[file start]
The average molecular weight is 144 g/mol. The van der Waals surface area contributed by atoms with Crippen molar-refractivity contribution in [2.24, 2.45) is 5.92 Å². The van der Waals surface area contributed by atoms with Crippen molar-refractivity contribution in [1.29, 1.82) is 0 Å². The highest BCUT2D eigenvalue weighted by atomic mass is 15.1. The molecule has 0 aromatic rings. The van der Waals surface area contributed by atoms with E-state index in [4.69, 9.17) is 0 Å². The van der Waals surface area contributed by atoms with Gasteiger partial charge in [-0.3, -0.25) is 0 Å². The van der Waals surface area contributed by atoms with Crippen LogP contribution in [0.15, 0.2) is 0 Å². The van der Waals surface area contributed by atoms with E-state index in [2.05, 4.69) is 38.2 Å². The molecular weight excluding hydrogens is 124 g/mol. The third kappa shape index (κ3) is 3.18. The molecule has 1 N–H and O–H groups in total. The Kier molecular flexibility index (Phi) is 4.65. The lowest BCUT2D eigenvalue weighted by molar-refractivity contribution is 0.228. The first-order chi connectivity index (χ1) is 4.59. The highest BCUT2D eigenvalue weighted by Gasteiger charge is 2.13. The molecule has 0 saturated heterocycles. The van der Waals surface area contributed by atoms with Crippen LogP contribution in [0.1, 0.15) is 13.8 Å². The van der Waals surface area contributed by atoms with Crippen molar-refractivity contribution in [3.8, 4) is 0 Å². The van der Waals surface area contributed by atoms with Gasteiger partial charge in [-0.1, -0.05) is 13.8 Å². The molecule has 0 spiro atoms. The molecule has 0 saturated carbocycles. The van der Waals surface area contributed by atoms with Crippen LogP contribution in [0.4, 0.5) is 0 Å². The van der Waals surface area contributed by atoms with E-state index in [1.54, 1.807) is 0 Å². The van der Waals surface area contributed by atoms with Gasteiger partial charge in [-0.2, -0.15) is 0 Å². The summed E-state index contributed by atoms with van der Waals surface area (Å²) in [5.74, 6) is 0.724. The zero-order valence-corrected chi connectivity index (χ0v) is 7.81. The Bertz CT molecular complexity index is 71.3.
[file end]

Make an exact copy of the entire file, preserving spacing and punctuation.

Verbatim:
The average molecular weight is 144 g/mol. The van der Waals surface area contributed by atoms with Crippen molar-refractivity contribution in [2.24, 2.45) is 5.92 Å². The van der Waals surface area contributed by atoms with Crippen molar-refractivity contribution in [1.29, 1.82) is 0 Å². The highest BCUT2D eigenvalue weighted by atomic mass is 15.1. The molecule has 0 aromatic rings. The van der Waals surface area contributed by atoms with E-state index in [4.69, 9.17) is 0 Å². The van der Waals surface area contributed by atoms with Gasteiger partial charge in [-0.3, -0.25) is 0 Å². The van der Waals surface area contributed by atoms with Crippen LogP contribution in [0.15, 0.2) is 0 Å². The van der Waals surface area contributed by atoms with E-state index in [2.05, 4.69) is 38.2 Å². The molecular weight excluding hydrogens is 124 g/mol. The third kappa shape index (κ3) is 3.18. The molecule has 1 N–H and O–H groups in total. The Kier molecular flexibility index (Phi) is 4.65. The lowest BCUT2D eigenvalue weighted by molar-refractivity contribution is 0.228. The first-order chi connectivity index (χ1) is 4.59. The highest BCUT2D eigenvalue weighted by Gasteiger charge is 2.13. The molecule has 0 saturated heterocycles. The van der Waals surface area contributed by atoms with Crippen LogP contribution in [0.1, 0.15) is 13.8 Å². The van der Waals surface area contributed by atoms with Crippen molar-refractivity contribution in [3.8, 4) is 0 Å². The van der Waals surface area contributed by atoms with Gasteiger partial charge in [-0.1, -0.05) is 13.8 Å². The molecule has 0 spiro atoms. The molecule has 0 saturated carbocycles. The van der Waals surface area contributed by atoms with Crippen LogP contribution in [0.4, 0.5) is 0 Å². The van der Waals surface area contributed by atoms with E-state index in [1.54, 1.807) is 0 Å². The van der Waals surface area contributed by atoms with Gasteiger partial charge in [-0.2, -0.15) is 0 Å². The summed E-state index contributed by atoms with van der Waals surface area (Å²) in [5.74, 6) is 0.724. The zero-order valence-corrected chi connectivity index (χ0v) is 7.81. The Bertz CT molecular complexity index is 71.3.